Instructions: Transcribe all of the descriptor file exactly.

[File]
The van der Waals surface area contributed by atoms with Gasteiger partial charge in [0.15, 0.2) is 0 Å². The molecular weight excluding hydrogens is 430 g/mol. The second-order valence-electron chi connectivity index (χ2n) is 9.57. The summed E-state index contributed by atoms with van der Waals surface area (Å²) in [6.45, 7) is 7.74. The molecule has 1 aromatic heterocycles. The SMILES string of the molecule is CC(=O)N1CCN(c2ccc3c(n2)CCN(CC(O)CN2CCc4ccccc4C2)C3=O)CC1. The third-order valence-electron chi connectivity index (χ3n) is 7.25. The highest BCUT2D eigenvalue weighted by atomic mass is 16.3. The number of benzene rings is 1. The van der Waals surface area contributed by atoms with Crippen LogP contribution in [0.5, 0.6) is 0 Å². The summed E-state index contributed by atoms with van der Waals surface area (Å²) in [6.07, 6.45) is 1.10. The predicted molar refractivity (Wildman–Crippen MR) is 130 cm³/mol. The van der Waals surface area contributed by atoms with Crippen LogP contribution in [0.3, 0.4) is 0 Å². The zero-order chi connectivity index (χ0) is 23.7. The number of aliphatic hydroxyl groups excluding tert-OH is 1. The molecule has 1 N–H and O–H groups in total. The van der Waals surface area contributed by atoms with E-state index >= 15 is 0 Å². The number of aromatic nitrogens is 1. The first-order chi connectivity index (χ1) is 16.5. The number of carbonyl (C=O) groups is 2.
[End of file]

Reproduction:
The van der Waals surface area contributed by atoms with Gasteiger partial charge in [0.15, 0.2) is 0 Å². The molecular weight excluding hydrogens is 430 g/mol. The second-order valence-electron chi connectivity index (χ2n) is 9.57. The summed E-state index contributed by atoms with van der Waals surface area (Å²) in [6.45, 7) is 7.74. The molecule has 1 aromatic heterocycles. The SMILES string of the molecule is CC(=O)N1CCN(c2ccc3c(n2)CCN(CC(O)CN2CCc4ccccc4C2)C3=O)CC1. The third-order valence-electron chi connectivity index (χ3n) is 7.25. The highest BCUT2D eigenvalue weighted by atomic mass is 16.3. The number of benzene rings is 1. The van der Waals surface area contributed by atoms with Crippen LogP contribution in [0.5, 0.6) is 0 Å². The summed E-state index contributed by atoms with van der Waals surface area (Å²) in [6.07, 6.45) is 1.10. The predicted molar refractivity (Wildman–Crippen MR) is 130 cm³/mol. The van der Waals surface area contributed by atoms with Crippen LogP contribution in [0.3, 0.4) is 0 Å². The zero-order chi connectivity index (χ0) is 23.7. The number of aliphatic hydroxyl groups excluding tert-OH is 1. The molecule has 1 N–H and O–H groups in total. The van der Waals surface area contributed by atoms with E-state index >= 15 is 0 Å². The number of aromatic nitrogens is 1. The first-order chi connectivity index (χ1) is 16.5. The number of carbonyl (C=O) groups is 2.